The Angel Group does not disclose where the asylum seekers are housed, but of course, unlike a public sector provider it does not have to fund extra services asylum seekers may need.
Glasgow Green Councillor Danny Alderslowe said: “There are huge implications of this, for the council and for the asylum seekers. My main concern is that the private company Angel Group provides a very poor standard of housing. It is all done in the cheapest way possible. They also regularly transfer people from one side of the city to another at short notice. They make life really stressful for people who are already stressed.”
At the Stow College meeting, asylum seekers echoed these concerns. One said: “My friend has been moved nine time in two years. She always has to have her bags packed. They never tell her where she is going but usually it is a completely different part of the city where she doesn’t know anyone.”
Jamie O’Neill of Positive Housing in Action, another charity supporting asylum seekers in the city, said : “We know of many cases of people being transferred several times in a year, including families with children. It does make it harder for people to integrate into their communities.”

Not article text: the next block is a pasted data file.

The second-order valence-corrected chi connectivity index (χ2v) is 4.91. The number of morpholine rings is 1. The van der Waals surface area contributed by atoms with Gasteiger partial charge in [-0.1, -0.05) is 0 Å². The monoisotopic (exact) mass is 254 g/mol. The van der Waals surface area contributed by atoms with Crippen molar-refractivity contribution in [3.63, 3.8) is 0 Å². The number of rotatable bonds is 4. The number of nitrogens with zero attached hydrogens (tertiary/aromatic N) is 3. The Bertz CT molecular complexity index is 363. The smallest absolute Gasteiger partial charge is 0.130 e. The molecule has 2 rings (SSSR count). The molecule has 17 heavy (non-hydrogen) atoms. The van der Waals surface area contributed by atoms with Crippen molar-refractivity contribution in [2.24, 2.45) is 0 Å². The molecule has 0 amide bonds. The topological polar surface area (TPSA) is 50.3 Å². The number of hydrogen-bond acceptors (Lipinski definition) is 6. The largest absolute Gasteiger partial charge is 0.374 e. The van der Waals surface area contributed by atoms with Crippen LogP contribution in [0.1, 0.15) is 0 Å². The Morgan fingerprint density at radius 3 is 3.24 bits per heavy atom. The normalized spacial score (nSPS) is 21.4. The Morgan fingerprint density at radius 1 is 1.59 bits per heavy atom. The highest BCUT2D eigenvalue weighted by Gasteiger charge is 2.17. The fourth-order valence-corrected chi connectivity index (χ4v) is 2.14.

The charity’s annual report also highlights the case of Jasraj Singh a toddler who fell from the window of a high rise while his asylum seeker mother was in the bathroom last year. The report says the window had no safety catch and that the child’s parents were evicted a month after the death because, having no further children under 18, they were no longer entitled to the accommodation. They were then housed in the home of a PAIH volunteer. The charity continues to call for a fatal accident inquiry.